Showing posts with label immune system. Show all posts

Keep Viruses and Germs in Check

viruses and germs

Many believe that the way one catches a cold is through the air via small droplets that are sneezed or coughed out by an ill individual. This isn't quite accurate. Most colds are caught by way of touching a contaminated object (including any number of common ones like a doorknob or a shopping cart handle) covered with those droplets.

There are ways of preventing colds and making your home environment "cold free".

Wash up!

The best way to prevent colds from occurring is to wash one's hands thoroughly with warm water and soap. During cold season, you may want to do this a second and third time.

If possible, fingernails should be scrubbed by a scrub brush to remove all that's caught underneath. Fingernails tend to harbor not only dirt, but also bacteria and viruses. If using a washroom is impossible, consider carrying around sanitizing towellettes. These are a good substitute in lieu of washing when ouotside.

If you do need to cough or sneeze, do so into your arm or tissue. This will help to prevent the contamination of the area by you. Be also careful about touching your eye. Viruses can enter the eye easily and can cause myriad problems, not the least of which is conjunctivitis or "pink eye".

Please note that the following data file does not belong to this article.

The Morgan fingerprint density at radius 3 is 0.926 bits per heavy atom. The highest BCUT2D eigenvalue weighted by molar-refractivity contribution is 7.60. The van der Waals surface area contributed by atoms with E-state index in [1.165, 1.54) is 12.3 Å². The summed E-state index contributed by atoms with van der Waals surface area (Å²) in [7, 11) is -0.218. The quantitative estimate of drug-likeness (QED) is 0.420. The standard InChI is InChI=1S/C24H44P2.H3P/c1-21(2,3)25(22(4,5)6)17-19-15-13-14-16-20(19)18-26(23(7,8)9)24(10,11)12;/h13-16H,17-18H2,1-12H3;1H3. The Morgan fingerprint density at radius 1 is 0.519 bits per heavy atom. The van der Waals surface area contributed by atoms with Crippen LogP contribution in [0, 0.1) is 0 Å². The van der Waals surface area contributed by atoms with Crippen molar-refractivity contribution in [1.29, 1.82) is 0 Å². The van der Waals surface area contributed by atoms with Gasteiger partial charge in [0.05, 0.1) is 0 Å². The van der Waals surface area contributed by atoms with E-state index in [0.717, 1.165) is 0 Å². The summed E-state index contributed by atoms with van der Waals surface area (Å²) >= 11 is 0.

Breathe in...

Other methods of prevention include the breathing in hot steamy air, or even warm air for that fact. If you can find one at a local gym, a 20-minute sauna session is most helpful. The hot or warm air seems to kill the cold virus fairly well. If one doesn't have access to a sauna, just breathing in the air from a hair dryer may do the trick. (But take care!)

Or try filling up your sink with hot, boiling water, covering your head with a towel and breathing the steam, taking care not to get any hot water on your skin. You can also add a bit of Eucalyptus oil or something like Vicks Vapo-Rub to help clear out any congestion.

One can also help prevent colds by taking certain supplements. Vitamin C, Zinc and a herb called Andrographis can be helpful.
Getting a good night's sleep and decreasing one's stress can also aid in healing. Sleep boosts the immune system, while stress decreases it. Think positively or do activities that help to relax one's system. Exercise can also bolster immunity. Three days of moderate exercise should prove sufficient. But if you're very ill, rest is best.

Cleanliness is key

Another way to minimize colds is to decrease the amount of germs in your home. Clean the phones and doorknobs daily during cold season. Place tissue boxes out in your highest-trafficked part of your home. Consider leaving the window open a crack in the most populated rooms to help drive away germs. Lowering the temperature 5 degrees and keeping humidity at 50% will also help maintain a steady germ-free environment. Viruses thrive in the heat.

By keeping the temperature down, it will keep viruses at bay. Also heat tends to dry mucosal tissues in the nose, making them more prone to allow germs to gain entry here. Finally toothbrushes and towels should be changed reugularly, especially if someone just recovered from a cold, to help keep everyone healthy.